Tuesday, April 2nd: Stop The Bleed. A national program developed by trauma experts, is designed to teach people with little or no medical training simple techniques to stop life-threatening bleeding.
SIGN UP HERE! 7:00 – 8:30 PM, co-op preschool building in Victory Heights Park.
How well did you survive the “snowpocalypse” this month? Did you have enough food? Drinking water? Batteries for flashlights when the electricity went out? This was a good “dress rehearsal” for your emergency preparedness in case of a serious event where city services might be days, weeks or even months in coming.
This month’s meeting of the Victory Heights Community Council was able to occur on schedule after two weeks of snow-related cancellations. Several other community organizations (like the North District Council, and the Northgate redevelopment group) were force to reschedule their meetings due to the heavy snow.
In addition from hearing from District 5 candidate John Lombard, we also talked about the need for residents to clear their sidewalks after a snowfall (city code mandates it). And garbage pick-ups are resuming in Victory Heights after two missed collections on some streets (in which case you can put out extra garbage at no extra charge, and will receive a $10 credit on your bill).
The next meeting of the community council will be on Tuesday, March 19th at 7 PM in the co-op preschool building in Victory Heights Park (unless it snows again).
Last night’s meeting of the Victory Heights Community Council was joined by two representatives of the Puppy Power 4-H Project who provide service animals to people in need.
We got to meet Jupiter who is just about to finish 18 months of living with a family and training to become a service dog. The training includes not being scared or surprised by new responses and never, ever growling. Also attending, coincidentally, was a graduate puppy who now serves a resident of Victory Heights (the dogs got on famously, they appeared to be distantly related Golden Retriever Labrador crosses). If you would like to be considered for training one of these animals, or need a service animal yourself, check out www.cci.org.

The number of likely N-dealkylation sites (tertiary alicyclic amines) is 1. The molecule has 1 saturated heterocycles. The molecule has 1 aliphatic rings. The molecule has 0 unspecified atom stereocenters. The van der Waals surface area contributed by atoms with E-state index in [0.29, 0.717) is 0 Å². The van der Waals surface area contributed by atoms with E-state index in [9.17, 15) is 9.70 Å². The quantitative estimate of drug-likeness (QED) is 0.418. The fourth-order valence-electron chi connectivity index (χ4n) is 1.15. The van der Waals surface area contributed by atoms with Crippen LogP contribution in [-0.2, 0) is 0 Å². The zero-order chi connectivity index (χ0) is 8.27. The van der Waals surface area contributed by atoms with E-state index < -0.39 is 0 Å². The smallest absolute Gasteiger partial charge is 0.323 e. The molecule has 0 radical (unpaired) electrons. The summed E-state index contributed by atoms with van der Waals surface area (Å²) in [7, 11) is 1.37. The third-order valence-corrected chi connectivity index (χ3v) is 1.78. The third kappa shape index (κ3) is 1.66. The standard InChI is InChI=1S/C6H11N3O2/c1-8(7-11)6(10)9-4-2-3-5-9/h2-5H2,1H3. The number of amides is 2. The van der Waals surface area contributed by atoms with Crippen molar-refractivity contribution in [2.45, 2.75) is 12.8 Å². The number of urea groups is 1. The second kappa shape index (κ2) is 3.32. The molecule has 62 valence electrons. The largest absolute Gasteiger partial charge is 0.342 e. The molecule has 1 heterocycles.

In other news, the ReVisioning Northgate committee had its first meeting this week, an organization that hopes to be able to be influential in the years to come of development in the Northgate area by involving many groups and stakeholders.
You have until January 17th to fill out a survey for development of Hubbard Homestead Park behind Target. You’ll find it here. EDIT: The Victory Creek Play Area behind QFC is being “decommissioned” per information from Karen O’Connor at Seattle Parks.
Don’t forget our two Seed Swap events, the first (to peruse catalogs and select the seeds) will be 3 PM on January 27th at the co-op preschool building in Victory Heights Park. The second to divvy up the packets and distribute them will be 3 PM on February 10th, same location.
The Victory Heights Community Council will be participating in Meadowbrook’s “Hands-on Skills Fair” from 2 – 5 PM on February 9th at their community center on 35th Avenue. We got a grant and will be giving away emergency toilets to the first 100 people!
Our next meeting will be Tuesday, February 19th, hope to see you there!